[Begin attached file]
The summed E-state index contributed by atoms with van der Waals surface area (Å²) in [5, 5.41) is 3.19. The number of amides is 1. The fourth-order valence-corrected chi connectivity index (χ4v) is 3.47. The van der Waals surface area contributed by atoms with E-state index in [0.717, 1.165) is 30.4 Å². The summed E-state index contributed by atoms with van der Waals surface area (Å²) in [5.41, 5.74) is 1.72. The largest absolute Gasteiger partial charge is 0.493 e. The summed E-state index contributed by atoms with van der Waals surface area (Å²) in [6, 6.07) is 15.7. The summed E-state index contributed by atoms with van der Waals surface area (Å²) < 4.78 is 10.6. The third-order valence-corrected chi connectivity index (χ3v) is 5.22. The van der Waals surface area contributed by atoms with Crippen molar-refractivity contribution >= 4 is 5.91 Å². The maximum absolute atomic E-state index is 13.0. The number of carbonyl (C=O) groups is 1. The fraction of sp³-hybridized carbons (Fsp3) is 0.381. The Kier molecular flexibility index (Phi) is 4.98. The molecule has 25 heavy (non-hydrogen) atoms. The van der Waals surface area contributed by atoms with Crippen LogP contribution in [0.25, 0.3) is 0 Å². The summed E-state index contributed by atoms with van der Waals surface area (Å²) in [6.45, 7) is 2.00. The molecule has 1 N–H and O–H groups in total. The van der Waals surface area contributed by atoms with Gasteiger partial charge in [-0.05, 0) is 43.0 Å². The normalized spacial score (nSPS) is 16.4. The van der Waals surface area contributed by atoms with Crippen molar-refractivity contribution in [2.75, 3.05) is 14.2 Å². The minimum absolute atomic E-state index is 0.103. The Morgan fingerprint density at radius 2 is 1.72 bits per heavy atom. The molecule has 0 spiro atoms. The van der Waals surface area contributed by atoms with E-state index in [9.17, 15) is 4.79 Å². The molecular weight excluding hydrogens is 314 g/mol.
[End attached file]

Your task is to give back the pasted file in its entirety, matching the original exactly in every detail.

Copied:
The summed E-state index contributed by atoms with van der Waals surface area (Å²) in [5, 5.41) is 3.19. The number of amides is 1. The fourth-order valence-corrected chi connectivity index (χ4v) is 3.47. The van der Waals surface area contributed by atoms with E-state index in [0.717, 1.165) is 30.4 Å². The summed E-state index contributed by atoms with van der Waals surface area (Å²) in [5.41, 5.74) is 1.72. The largest absolute Gasteiger partial charge is 0.493 e. The summed E-state index contributed by atoms with van der Waals surface area (Å²) in [6, 6.07) is 15.7. The summed E-state index contributed by atoms with van der Waals surface area (Å²) < 4.78 is 10.6. The third-order valence-corrected chi connectivity index (χ3v) is 5.22. The van der Waals surface area contributed by atoms with Crippen molar-refractivity contribution >= 4 is 5.91 Å². The maximum absolute atomic E-state index is 13.0. The number of carbonyl (C=O) groups is 1. The fraction of sp³-hybridized carbons (Fsp3) is 0.381. The Kier molecular flexibility index (Phi) is 4.98. The molecule has 25 heavy (non-hydrogen) atoms. The van der Waals surface area contributed by atoms with Crippen LogP contribution in [0.25, 0.3) is 0 Å². The summed E-state index contributed by atoms with van der Waals surface area (Å²) in [6.45, 7) is 2.00. The molecule has 1 N–H and O–H groups in total. The van der Waals surface area contributed by atoms with Gasteiger partial charge in [-0.05, 0) is 43.0 Å². The normalized spacial score (nSPS) is 16.4. The van der Waals surface area contributed by atoms with Crippen molar-refractivity contribution in [2.75, 3.05) is 14.2 Å². The minimum absolute atomic E-state index is 0.103. The Morgan fingerprint density at radius 2 is 1.72 bits per heavy atom. The molecule has 0 spiro atoms. The van der Waals surface area contributed by atoms with E-state index in [9.17, 15) is 4.79 Å². The molecular weight excluding hydrogens is 314 g/mol.